Panasonic’s Lumix DMC-GF3 is less than a year old, but has already been replaced by the GF5. How much better is the new 12.1-million-pixel micro four thirds camera? Read the Panasonic Lumix DMC-GF5 review to find out
One area where touchscreens are particularly useful is when focusing. I found that using the screen on the GF5 for autofocusing was especially intuitive. Simply touching it at the point you wish to focus kicks the AF into life. This was very handy with landscapes, as I was able to compose the scene and then touch to focus, rather than having to use the directional controls to change the AF point.
Also impressive is the speed of the contrast AF system. Panasonic claims 0.09sec under certain conditions, which would make it the fastest in the world. Obviously, this is hard to measure, but what I can confirm is that in good light the AF is as fast as any equivalent phase-detection system. It will certainly be fast enough in single-spot AF for the intended user, although with contrast-detection systems continuous AF is not as responsive as a phase-detection system.
For most of the test, I used the new 14-42mm f/3.5-5.6 G X Vario PZ Power OIS zoom lens, which has a street price of around £620 when bought with the GX5. This double-barrelled optic collapses to such a small size that it isn’t much larger than a pancake lens.
Instead of a manual control, this zoom is controlled electronically with a toggle switch on the side of the lens. Although slower than manually twisting a lens barrel to zoom the short 14-42mm distance, it is comparable to what those photographers coming from a compact camera will be used to. Another benefit is that it ensures a smooth and less shaky zoom when shooting video footage.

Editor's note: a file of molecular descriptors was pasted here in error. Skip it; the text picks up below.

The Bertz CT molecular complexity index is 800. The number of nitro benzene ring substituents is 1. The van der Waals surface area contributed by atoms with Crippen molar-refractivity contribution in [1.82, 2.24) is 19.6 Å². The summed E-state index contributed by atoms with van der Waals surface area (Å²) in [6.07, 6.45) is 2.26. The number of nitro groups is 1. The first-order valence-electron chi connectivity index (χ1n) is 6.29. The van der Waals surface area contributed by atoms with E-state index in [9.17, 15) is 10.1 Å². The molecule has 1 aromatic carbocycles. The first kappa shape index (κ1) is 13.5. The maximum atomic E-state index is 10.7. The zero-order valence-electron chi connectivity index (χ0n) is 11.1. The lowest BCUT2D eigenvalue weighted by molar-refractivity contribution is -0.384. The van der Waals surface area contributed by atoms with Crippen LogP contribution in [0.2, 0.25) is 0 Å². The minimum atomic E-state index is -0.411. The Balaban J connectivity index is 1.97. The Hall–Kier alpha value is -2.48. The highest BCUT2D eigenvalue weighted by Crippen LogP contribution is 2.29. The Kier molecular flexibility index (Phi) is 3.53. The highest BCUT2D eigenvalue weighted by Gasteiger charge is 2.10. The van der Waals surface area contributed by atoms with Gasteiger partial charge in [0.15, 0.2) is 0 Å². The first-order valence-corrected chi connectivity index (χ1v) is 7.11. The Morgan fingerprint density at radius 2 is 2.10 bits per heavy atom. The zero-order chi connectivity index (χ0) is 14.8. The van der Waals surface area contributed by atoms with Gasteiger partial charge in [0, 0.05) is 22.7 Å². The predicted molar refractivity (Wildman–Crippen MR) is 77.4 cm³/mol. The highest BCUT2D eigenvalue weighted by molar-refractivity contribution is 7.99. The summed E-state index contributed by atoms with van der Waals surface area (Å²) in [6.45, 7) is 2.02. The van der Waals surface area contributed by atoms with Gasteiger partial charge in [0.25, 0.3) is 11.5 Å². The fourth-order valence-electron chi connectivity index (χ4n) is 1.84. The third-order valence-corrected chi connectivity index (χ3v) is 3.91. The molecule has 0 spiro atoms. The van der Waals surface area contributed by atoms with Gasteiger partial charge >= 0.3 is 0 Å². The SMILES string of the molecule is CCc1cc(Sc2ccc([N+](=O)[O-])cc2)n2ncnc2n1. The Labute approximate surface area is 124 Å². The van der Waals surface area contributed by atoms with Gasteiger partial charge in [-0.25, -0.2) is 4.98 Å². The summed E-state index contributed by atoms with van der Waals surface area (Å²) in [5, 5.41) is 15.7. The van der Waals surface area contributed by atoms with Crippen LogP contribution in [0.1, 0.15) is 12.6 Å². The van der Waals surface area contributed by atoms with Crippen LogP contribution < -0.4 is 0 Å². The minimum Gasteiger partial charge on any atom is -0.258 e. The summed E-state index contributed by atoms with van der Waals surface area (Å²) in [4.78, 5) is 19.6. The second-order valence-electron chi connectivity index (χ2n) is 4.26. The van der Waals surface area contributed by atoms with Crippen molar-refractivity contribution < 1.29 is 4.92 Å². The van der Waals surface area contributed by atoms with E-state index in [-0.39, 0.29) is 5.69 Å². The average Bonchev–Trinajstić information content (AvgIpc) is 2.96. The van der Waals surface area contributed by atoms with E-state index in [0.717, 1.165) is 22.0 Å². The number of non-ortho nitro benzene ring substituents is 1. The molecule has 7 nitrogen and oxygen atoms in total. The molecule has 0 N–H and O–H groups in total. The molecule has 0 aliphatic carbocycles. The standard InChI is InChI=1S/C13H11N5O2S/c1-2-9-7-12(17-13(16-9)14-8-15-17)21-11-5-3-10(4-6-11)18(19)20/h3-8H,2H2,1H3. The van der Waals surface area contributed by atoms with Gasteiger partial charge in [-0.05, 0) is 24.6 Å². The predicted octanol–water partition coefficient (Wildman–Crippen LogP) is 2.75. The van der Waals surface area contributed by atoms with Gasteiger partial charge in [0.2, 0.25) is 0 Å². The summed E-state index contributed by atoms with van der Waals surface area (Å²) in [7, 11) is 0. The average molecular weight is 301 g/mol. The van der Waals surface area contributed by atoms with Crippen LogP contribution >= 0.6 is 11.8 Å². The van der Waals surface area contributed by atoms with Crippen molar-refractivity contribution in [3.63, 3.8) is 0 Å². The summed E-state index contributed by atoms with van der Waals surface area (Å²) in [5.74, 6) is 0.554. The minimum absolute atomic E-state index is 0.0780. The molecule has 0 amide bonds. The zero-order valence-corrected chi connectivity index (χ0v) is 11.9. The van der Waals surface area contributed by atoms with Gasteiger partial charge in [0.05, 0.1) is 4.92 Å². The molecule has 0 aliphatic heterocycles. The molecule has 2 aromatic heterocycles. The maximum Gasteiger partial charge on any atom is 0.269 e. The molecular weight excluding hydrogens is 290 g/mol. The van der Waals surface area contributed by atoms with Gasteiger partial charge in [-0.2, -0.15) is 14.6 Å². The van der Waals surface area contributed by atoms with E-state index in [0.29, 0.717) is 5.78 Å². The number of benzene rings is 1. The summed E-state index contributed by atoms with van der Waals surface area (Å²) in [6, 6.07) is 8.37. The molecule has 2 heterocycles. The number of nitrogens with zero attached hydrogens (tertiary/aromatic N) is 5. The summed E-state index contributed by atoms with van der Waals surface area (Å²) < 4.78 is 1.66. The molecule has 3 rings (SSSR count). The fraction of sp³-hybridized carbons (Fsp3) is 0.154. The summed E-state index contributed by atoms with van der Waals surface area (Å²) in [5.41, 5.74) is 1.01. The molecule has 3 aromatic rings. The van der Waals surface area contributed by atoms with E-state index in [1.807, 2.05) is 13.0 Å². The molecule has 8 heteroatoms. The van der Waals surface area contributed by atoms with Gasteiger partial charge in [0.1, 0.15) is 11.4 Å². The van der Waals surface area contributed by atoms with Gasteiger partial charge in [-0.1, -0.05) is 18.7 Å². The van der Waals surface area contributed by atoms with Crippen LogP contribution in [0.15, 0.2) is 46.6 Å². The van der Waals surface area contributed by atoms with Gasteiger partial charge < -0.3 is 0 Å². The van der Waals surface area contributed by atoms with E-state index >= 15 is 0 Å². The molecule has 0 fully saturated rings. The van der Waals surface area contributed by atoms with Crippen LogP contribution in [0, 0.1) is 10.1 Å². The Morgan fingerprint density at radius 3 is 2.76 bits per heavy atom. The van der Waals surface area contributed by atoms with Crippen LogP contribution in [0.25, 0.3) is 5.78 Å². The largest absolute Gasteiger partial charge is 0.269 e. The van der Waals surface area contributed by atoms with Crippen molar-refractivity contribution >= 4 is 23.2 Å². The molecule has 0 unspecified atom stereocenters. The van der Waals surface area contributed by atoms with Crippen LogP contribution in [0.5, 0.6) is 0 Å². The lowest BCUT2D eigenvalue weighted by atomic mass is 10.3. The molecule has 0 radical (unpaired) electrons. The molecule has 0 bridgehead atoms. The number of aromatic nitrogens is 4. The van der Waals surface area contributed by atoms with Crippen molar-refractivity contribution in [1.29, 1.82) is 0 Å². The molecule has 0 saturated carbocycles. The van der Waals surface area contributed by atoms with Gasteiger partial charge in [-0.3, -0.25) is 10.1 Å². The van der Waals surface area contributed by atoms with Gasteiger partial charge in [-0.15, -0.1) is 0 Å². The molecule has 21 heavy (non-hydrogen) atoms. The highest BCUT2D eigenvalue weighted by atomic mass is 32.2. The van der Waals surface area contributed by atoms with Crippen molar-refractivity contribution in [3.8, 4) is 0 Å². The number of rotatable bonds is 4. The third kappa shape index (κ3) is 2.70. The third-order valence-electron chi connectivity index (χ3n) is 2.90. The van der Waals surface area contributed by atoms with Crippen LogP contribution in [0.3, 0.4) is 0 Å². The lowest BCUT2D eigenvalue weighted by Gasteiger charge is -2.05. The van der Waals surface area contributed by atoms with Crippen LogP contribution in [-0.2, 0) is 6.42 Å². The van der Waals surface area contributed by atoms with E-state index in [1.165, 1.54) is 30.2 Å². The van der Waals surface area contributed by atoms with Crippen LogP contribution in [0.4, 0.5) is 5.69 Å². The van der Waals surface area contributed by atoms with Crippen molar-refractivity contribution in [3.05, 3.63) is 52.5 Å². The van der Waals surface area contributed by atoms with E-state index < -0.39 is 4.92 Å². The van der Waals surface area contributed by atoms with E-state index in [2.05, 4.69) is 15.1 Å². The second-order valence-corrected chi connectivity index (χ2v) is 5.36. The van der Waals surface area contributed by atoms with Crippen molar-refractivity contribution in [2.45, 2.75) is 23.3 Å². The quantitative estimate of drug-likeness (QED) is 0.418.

There is a toggle for manual focusing, and while this is slightly slower than manually focusing using a ring, it is fairly precise. However, this feature will not get much use in a camera of this type, except perhaps for macro or still-life images where speed isn’t of the essence.
One problem I had with the handling of the new lens is that while the toggle switches are correctly positioned when shooting in a landscape orientation, switching to portrait format was a little more awkward. I found that when shooting in portrait orientation it is the focus toggle that sits perfectly under the thumb of the left hand, not the zoom control as would be expected. As a result, on a number of occasions I was left wondering why the zoom wasn’t working, before checking and realising that I was using the wrong control. Annoyingly, it is not something you get used to, as it is more of an ergonomic issue than user error.
On the whole, the AF system and the new lens work well together. Although the zoom and focus toggle switches could be better placed, the compact size of the lens, when not in use, makes it an ideal companion for the diminutive GF5.